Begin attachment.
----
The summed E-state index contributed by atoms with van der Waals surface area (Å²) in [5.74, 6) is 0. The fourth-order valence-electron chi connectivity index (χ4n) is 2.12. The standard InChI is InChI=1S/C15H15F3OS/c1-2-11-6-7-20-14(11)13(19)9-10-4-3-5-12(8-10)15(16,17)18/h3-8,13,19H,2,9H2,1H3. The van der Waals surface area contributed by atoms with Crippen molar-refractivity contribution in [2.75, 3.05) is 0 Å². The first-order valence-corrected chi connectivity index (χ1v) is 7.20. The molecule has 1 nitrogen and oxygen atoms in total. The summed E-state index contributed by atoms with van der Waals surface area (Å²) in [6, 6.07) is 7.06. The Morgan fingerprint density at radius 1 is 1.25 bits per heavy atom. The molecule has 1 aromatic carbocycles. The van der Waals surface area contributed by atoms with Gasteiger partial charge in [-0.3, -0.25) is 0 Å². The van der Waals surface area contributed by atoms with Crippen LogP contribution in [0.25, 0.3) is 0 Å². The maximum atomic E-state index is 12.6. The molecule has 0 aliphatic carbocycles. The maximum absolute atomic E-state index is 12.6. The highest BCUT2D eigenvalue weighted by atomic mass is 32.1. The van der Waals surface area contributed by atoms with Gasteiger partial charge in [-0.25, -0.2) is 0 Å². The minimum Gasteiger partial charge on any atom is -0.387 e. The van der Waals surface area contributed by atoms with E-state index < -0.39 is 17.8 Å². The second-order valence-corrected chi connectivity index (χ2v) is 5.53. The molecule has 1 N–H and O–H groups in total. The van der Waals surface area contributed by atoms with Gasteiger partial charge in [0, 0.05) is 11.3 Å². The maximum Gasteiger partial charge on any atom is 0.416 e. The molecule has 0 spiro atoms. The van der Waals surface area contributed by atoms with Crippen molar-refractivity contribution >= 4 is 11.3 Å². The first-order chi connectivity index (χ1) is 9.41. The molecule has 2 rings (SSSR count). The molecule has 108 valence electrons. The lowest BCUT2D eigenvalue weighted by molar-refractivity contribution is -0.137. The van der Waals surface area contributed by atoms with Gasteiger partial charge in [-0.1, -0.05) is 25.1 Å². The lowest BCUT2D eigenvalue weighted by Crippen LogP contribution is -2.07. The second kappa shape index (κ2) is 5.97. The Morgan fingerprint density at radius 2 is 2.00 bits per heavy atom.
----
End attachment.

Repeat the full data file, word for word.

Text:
The summed E-state index contributed by atoms with van der Waals surface area (Å²) in [5.74, 6) is 0. The fourth-order valence-electron chi connectivity index (χ4n) is 2.12. The standard InChI is InChI=1S/C15H15F3OS/c1-2-11-6-7-20-14(11)13(19)9-10-4-3-5-12(8-10)15(16,17)18/h3-8,13,19H,2,9H2,1H3. The van der Waals surface area contributed by atoms with Crippen molar-refractivity contribution in [2.75, 3.05) is 0 Å². The first-order valence-corrected chi connectivity index (χ1v) is 7.20. The molecule has 1 nitrogen and oxygen atoms in total. The summed E-state index contributed by atoms with van der Waals surface area (Å²) in [6, 6.07) is 7.06. The Morgan fingerprint density at radius 1 is 1.25 bits per heavy atom. The molecule has 1 aromatic carbocycles. The van der Waals surface area contributed by atoms with Gasteiger partial charge in [-0.3, -0.25) is 0 Å². The van der Waals surface area contributed by atoms with Crippen LogP contribution in [0.25, 0.3) is 0 Å². The maximum atomic E-state index is 12.6. The molecule has 0 aliphatic carbocycles. The maximum absolute atomic E-state index is 12.6. The highest BCUT2D eigenvalue weighted by atomic mass is 32.1. The van der Waals surface area contributed by atoms with Gasteiger partial charge in [-0.25, -0.2) is 0 Å². The minimum Gasteiger partial charge on any atom is -0.387 e. The van der Waals surface area contributed by atoms with E-state index < -0.39 is 17.8 Å². The second-order valence-corrected chi connectivity index (χ2v) is 5.53. The molecule has 1 N–H and O–H groups in total. The van der Waals surface area contributed by atoms with Gasteiger partial charge in [0, 0.05) is 11.3 Å². The maximum Gasteiger partial charge on any atom is 0.416 e. The molecule has 0 spiro atoms. The van der Waals surface area contributed by atoms with Crippen molar-refractivity contribution >= 4 is 11.3 Å². The first-order chi connectivity index (χ1) is 9.41. The molecule has 2 rings (SSSR count). The molecule has 108 valence electrons. The lowest BCUT2D eigenvalue weighted by molar-refractivity contribution is -0.137. The van der Waals surface area contributed by atoms with Gasteiger partial charge in [-0.1, -0.05) is 25.1 Å². The lowest BCUT2D eigenvalue weighted by Crippen LogP contribution is -2.07. The second kappa shape index (κ2) is 5.97. The Morgan fingerprint density at radius 2 is 2.00 bits per heavy atom.